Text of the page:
When the Wine Inspires the Dish

Thinking in Reverse

Today, I’m going to talk about how a delicious French Pinot Noir inspired me to make Broiled Salmon with Beurre Blanc. Be forewarned that if you’re counting calories, this classic French dish is rich in butter and cream and will take a bit of time to prepare. Overall, it’s an easy weekend meal that’s sure to please.

I’ve reversed the order of my previous posts leaving my personal reflection about this past week out of quarantine, until last. I think it’s important, so I hope you make it there. 👇🏼

Most of the time when I prepare a meal, I turn to Google or my favorite Wine Guru for advice to find the perfect pairing. Now that I have a little bit more knowledge about wine than I did six weeks ago (I’ll get to that next week), I’m doing the opposite. Needing to practice the WSET Systematic Approaching to Tasting (SAT) each weekend, I find a quiet moment to sit and analyze the wine: it’s color, aroma, taste, and do a bit of background research on the winemaker’s website or read some reviewer’s tasting notes. Then, I figure out what dish will work.

The Domaine Arnaud Baillot Bourgogne “Haut Tartre” 2018 pairs perfectly with broiled salmon with a Beurre Blanc sauce. © Author

The Wine: Arnaud Baillot – Bourgogne “Haut Tartre” 2018

100% Pinot Noir

It’s extremely difficult to find information about Domaine Arnaud Baillot. They don’t have a website, but you can follow them on Instagram. You also won’t find reviews, but that could easily impede your visceral reaction. Despite how much you may know about wine, a simple like or don’t like is a great start. Then, you can research this area of Bourgogne (Burgundy) to further understand how expressions of Pinot Noir from here differ from other areas of the world.

I found this wine to be rich, yet refreshing. It brought back childhood memories of eating juicy summer cherries after a morning of picking at Niagara-on-the-Lake – lip smacking delicious! There were hints of strawberry, cherry candies, and dark chocolate. The wine had a lovely finish. I’d happily drink it on its own, simply paired with the summer sunset!

If you’re an expert reading my wine newbie descriptor, feel free to write a more in-depth review in the comment box below. Remember, that I’m just practicing. 😊

Domaine Arnaud Baillot is located in Beaune, the heart of the Côte d’Or. Owner and winemaker, Arnaud is passionate about the diversity of wines the Burgundy region has to offer. He and his wife Laure (grandaughter of Domaine Hudelot-Noëllat in Chambolle-Musigny) produce a spectacular range of villages and crus Burgundy wines.

You can find some of Arnaud Baillot’s wines at Wine by the Bay in Miami. (The owner, Stefano BTW is the above-mentioned “Wine Guru” and my wine mentor.)

Read how to make Salmon with Beurre Blanc Sauce.
Broiled Salmon with Beurre Blanc Sauce, Fennel Salad and Roast Potatoes. © Author

Salmon with Beurre Blanc (inspired by the Morton’s Steakhouse recipe posted on Delish.)

  • 1 teaspoon clarified butter or olive oil
  • ¾ heavy cream
  • 1 large shallot, minced (about 1/4 cup)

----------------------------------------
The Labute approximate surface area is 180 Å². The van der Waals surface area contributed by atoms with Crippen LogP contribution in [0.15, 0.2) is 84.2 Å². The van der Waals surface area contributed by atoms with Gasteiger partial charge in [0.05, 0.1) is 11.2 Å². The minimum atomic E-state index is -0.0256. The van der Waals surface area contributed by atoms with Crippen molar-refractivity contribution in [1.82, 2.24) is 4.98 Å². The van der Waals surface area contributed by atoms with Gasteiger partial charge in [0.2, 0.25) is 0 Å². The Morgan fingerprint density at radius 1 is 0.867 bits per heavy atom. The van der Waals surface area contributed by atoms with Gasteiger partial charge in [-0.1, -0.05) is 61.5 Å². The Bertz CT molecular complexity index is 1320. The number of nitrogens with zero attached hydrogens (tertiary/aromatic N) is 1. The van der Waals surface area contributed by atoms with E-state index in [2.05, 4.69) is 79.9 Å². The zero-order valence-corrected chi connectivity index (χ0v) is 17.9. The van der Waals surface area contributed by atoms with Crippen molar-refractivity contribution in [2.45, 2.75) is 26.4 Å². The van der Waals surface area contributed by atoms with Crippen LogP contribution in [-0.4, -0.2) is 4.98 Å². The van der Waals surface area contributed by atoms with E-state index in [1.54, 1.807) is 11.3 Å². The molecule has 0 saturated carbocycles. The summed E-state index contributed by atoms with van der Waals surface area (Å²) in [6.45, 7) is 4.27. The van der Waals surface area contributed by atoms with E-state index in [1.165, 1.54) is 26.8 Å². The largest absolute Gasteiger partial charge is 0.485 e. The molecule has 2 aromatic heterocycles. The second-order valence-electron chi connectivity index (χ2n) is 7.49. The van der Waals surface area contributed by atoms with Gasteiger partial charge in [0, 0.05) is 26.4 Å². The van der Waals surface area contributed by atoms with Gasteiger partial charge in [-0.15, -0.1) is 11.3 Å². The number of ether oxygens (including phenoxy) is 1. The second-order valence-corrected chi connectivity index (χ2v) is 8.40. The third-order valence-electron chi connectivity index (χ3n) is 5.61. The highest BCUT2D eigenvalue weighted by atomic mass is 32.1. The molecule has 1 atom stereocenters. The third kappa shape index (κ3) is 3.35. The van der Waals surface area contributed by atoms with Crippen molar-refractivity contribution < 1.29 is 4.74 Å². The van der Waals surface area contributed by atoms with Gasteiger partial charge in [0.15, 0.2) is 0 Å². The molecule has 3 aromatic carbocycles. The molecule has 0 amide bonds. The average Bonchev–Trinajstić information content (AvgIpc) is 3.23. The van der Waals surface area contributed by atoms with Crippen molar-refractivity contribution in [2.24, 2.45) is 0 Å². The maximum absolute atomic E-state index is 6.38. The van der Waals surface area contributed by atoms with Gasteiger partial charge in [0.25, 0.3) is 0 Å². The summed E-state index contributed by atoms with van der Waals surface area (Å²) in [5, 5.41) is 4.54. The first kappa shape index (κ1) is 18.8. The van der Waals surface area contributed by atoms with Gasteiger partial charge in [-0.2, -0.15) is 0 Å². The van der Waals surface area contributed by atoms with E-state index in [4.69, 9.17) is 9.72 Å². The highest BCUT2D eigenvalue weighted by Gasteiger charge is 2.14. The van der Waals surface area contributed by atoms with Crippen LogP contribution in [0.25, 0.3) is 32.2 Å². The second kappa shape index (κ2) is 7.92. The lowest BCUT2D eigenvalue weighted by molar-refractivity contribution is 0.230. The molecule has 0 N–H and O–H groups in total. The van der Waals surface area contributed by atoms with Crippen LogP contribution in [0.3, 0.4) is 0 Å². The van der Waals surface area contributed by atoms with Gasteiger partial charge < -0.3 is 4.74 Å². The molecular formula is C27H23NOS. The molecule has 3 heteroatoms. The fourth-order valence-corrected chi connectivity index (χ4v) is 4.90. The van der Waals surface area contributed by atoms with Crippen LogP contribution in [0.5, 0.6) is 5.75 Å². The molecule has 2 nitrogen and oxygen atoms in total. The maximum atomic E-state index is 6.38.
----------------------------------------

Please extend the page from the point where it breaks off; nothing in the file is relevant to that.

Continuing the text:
• 1/3 cup dry white wine
  • 3/4 cup (1 1/2 sticks) unsalted butter, softened
  • 1 teaspoon fresh lemon juice
  • 1/4 teaspoon salt
  • Freshly ground white pepper

In a medium saucepan, heat the clarified butter over medium-low heat. Add the shallot and sauté for 2 to 3 minutes, or until it softens without coloring.

Add the wine, raise the heat to medium-high, and bring to a boil. Reduce the heat and simmer for 3 to 4 minutes, or until the wine reduces and the liquid coats the bottom of the pan. Add the cream and simmer, stirring often, for 5 to 7 minutes, or until reduced by half.

Reduce the heat to low and begin adding the butter, a tablespoon at a time, whisking after each addition. Do not allow the cream to boil once the butter is added.

For the salmon, I brushed each side with olive oil, sprinkled the salmon with salt and pepper and broiled each side for about 7 minutes.

Place the Beurre Blanc sauce on the dish, top with the salmon and garnish with lemon slices.

The George Floyd protests have shown as that we need to pause.

Thinking in Reverse

Today, I’m thinking about “thinking in reverse.” My pairing menu was planned and the blog written in reverse order. Thinking in reverse may initially feel like walking backwards: it makes us uncomfortable. However, it leads to greater creativity and maybe better and long-lasting solutions. Read more here.

It’s now Week 2 of the return to the “new norm.”  

It’s also now just past one week of international protests, which is a term that I would rather say than “civil unrest.” Writing about food and wine seemed trivial last week – kind of self-indulgent, so I paused and spent the week listening and thinking.

COVID-19 reminds us that there are forces beyond our control and millions of people worldwide stopped daily life to protect each other from accelerating the pandemic’s impact. With respect to the protests, it’s time to pause and listen. We can’t reverse history, but it’s time to think in reverse.

Let’s determine what we value most and re-examine our values.

“Chaos is what we’ve lost touch with. This is why it is given a bad name. It is feared by the dominant archetype of our world, which is Ego, which clenches because its existence is defined in terms of control.”

― Terence McKenna

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